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Question Time: Why can’t the BBC admit if it’s wrong?

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I have a sad confession to make: I used to love BBC’s Question Time so much that I would only go out on a Thursday night if it meant coming home in time to watch it live. Now it just makes me sad. With public discourse increasingly polarised, all views cheered or jeered by a baying crowd online and off, Question Time is the public square where we get to watch bears being poked. It not only televises the deep divisions in the country, but the uncomfortable position the BBC adopts to straddle them.

Since replacing the veteran broadcaster David Dimbleby with Fiona Bruce, the show has stirred up a hornets’ nest of right/left division in just three episodes, ending last week with a clarification about whether Labour or the Tories were ahead in opinion polls, which reminded us why BBC bureaucracy is the subject of such satire.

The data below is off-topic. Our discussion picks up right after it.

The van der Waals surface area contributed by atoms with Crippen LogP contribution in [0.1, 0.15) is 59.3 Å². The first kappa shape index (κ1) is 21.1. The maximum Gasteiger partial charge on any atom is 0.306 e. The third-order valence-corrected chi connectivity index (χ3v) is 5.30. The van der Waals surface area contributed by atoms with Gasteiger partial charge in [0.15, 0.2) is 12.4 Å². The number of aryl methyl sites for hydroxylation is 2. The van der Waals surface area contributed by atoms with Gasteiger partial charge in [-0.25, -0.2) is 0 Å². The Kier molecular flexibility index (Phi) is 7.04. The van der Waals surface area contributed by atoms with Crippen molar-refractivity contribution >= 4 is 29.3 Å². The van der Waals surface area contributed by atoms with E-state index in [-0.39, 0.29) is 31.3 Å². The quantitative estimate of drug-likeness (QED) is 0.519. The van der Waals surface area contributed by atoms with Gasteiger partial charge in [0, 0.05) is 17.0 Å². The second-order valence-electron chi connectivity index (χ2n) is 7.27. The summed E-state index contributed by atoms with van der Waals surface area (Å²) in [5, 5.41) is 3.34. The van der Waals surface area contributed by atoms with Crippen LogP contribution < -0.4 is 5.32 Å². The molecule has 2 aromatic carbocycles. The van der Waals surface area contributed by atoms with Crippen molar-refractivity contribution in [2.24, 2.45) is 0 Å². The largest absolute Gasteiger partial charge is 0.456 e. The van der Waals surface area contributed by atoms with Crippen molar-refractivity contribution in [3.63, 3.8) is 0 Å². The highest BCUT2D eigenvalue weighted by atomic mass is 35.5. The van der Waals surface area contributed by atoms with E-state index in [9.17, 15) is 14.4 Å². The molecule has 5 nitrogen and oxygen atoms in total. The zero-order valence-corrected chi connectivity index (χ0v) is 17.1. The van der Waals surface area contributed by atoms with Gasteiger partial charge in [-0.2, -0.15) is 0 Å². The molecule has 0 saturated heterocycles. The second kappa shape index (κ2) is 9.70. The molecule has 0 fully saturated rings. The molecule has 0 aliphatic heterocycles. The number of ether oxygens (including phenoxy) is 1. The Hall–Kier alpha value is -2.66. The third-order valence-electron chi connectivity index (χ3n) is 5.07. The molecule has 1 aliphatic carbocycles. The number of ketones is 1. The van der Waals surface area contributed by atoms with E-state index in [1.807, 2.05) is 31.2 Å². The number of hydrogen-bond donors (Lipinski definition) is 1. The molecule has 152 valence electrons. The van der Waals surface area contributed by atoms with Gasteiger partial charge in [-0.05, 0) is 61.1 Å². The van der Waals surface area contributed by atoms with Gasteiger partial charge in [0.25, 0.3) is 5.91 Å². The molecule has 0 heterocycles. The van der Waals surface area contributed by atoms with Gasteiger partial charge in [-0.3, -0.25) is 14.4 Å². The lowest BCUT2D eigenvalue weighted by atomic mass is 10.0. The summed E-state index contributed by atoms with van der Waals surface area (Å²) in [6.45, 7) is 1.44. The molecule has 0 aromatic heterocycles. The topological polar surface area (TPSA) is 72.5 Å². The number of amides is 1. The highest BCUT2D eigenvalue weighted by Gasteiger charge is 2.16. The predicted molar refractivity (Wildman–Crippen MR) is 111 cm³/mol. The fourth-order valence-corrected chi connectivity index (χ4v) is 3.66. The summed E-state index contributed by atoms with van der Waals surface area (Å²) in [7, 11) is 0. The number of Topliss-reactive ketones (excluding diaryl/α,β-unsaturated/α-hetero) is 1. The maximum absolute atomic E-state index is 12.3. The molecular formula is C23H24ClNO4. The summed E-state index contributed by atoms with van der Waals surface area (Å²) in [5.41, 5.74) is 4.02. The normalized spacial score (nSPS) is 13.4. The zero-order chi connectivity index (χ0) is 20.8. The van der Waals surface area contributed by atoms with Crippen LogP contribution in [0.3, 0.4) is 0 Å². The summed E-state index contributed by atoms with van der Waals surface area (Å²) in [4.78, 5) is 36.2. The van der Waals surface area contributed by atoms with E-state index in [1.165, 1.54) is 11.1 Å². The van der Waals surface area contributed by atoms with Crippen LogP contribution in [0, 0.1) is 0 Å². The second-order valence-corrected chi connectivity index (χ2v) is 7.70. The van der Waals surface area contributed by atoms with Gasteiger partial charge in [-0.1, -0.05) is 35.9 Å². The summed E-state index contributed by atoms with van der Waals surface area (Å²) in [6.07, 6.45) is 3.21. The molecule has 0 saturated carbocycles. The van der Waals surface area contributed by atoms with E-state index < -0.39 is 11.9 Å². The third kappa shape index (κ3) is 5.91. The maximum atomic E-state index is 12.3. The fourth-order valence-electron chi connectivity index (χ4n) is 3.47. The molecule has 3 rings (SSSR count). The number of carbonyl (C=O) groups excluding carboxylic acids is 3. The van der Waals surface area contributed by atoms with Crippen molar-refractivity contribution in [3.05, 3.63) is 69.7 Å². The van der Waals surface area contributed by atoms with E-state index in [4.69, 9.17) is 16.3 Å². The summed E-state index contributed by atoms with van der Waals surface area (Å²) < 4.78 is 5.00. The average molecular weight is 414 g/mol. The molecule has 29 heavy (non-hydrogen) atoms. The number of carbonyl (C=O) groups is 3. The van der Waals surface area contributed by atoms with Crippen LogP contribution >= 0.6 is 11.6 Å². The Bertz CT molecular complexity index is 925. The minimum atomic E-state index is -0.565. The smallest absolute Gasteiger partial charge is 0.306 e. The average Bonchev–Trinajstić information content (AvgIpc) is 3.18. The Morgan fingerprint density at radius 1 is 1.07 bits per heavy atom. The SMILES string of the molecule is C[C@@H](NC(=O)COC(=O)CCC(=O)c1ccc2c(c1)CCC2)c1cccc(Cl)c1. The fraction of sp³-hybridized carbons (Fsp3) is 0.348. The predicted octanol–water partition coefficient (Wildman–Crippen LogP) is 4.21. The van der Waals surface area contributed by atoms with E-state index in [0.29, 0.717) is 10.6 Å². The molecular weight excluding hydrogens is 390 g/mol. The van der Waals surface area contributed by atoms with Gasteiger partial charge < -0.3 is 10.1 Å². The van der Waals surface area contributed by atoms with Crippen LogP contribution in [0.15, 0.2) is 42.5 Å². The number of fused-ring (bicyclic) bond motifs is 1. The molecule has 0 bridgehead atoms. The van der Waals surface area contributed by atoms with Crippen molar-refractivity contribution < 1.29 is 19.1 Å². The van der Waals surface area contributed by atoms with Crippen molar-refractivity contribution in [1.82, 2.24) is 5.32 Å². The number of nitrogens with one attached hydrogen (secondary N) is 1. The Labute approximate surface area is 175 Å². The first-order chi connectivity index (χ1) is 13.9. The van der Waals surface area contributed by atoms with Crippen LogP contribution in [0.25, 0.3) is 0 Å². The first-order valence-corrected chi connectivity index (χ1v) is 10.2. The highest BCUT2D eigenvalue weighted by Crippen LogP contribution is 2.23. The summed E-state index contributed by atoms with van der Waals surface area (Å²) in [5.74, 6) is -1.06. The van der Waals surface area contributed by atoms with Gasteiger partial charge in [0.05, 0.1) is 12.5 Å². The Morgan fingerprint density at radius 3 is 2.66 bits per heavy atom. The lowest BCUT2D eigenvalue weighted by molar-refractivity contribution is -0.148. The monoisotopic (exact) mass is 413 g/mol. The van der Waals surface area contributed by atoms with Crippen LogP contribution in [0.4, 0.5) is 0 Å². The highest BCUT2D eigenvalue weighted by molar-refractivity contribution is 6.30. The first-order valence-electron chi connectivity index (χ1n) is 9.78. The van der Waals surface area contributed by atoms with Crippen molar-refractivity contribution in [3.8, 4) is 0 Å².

To recap: Bruce’s second episode prompted loud support from Conservative voices such as Sarah Vine and the Telegraph but more than 100 complaints over the show’s treatment of the shadow home secretary, Diane Abbott, and a Momentum petition for an apology.

By replacing Dimbleby with a BBC newsreader best known for helping members of the public sell things they find in the attic on Antiques Roadshow, the BBC hoped to find a figurehead who spoke for the ordinary viewer. She is more shire than Westminster; no wonder the Telegraph, which sends Bruce to report on nice holidays, loves her.

The affair raises important issues for the BBC about impartiality and trust. Ofcom, currently reviewing its news division, said when it was launched: “As national debates become more polarised, it becomes harder for broadcasters to be seen to be accurate and impartial. The BBC has to ensure it devotes the appropriate resources to maintain its position.”

Here are some suggestions. First, spend time and........

© The Guardian